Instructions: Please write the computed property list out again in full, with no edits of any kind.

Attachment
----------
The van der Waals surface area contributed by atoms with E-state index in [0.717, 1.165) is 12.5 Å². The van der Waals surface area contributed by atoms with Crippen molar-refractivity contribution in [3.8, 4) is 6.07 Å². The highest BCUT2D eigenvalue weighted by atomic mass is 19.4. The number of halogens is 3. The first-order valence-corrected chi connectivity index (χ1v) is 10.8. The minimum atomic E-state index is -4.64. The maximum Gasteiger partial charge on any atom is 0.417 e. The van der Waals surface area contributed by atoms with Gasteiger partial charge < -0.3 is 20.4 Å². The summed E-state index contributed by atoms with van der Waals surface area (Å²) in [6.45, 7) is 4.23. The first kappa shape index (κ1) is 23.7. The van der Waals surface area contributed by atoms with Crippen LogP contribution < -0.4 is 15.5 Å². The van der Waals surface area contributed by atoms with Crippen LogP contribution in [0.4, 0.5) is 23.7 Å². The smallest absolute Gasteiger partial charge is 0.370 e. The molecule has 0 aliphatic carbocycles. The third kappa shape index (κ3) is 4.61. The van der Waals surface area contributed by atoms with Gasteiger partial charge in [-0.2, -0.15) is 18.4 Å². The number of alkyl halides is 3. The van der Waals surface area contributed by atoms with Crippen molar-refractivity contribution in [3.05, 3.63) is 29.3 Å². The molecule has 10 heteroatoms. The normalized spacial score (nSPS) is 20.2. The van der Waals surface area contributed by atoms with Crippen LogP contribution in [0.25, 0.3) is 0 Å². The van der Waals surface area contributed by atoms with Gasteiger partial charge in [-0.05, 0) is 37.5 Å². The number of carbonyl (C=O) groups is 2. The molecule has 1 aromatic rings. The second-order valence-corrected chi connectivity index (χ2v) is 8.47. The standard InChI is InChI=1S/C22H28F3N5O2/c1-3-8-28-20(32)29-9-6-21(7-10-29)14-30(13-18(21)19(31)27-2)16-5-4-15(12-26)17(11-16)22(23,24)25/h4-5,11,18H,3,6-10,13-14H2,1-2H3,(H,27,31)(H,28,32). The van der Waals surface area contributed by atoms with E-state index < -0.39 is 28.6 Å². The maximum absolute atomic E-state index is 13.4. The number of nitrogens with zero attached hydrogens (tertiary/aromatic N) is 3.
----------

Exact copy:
The van der Waals surface area contributed by atoms with E-state index in [0.717, 1.165) is 12.5 Å². The van der Waals surface area contributed by atoms with Crippen molar-refractivity contribution in [3.8, 4) is 6.07 Å². The highest BCUT2D eigenvalue weighted by atomic mass is 19.4. The number of halogens is 3. The first-order valence-corrected chi connectivity index (χ1v) is 10.8. The minimum atomic E-state index is -4.64. The maximum Gasteiger partial charge on any atom is 0.417 e. The van der Waals surface area contributed by atoms with Gasteiger partial charge < -0.3 is 20.4 Å². The summed E-state index contributed by atoms with van der Waals surface area (Å²) in [6.45, 7) is 4.23. The first kappa shape index (κ1) is 23.7. The van der Waals surface area contributed by atoms with Crippen LogP contribution < -0.4 is 15.5 Å². The van der Waals surface area contributed by atoms with Crippen LogP contribution in [0.4, 0.5) is 23.7 Å². The smallest absolute Gasteiger partial charge is 0.370 e. The molecule has 0 aliphatic carbocycles. The third kappa shape index (κ3) is 4.61. The van der Waals surface area contributed by atoms with Gasteiger partial charge in [-0.2, -0.15) is 18.4 Å². The number of alkyl halides is 3. The van der Waals surface area contributed by atoms with Crippen molar-refractivity contribution in [3.05, 3.63) is 29.3 Å². The molecule has 10 heteroatoms. The normalized spacial score (nSPS) is 20.2. The van der Waals surface area contributed by atoms with Crippen LogP contribution in [0.25, 0.3) is 0 Å². The van der Waals surface area contributed by atoms with Gasteiger partial charge in [-0.05, 0) is 37.5 Å². The number of carbonyl (C=O) groups is 2. The molecule has 1 aromatic rings. The second-order valence-corrected chi connectivity index (χ2v) is 8.47. The standard InChI is InChI=1S/C22H28F3N5O2/c1-3-8-28-20(32)29-9-6-21(7-10-29)14-30(13-18(21)19(31)27-2)16-5-4-15(12-26)17(11-16)22(23,24)25/h4-5,11,18H,3,6-10,13-14H2,1-2H3,(H,27,31)(H,28,32). The van der Waals surface area contributed by atoms with E-state index < -0.39 is 28.6 Å². The maximum absolute atomic E-state index is 13.4. The number of nitrogens with zero attached hydrogens (tertiary/aromatic N) is 3.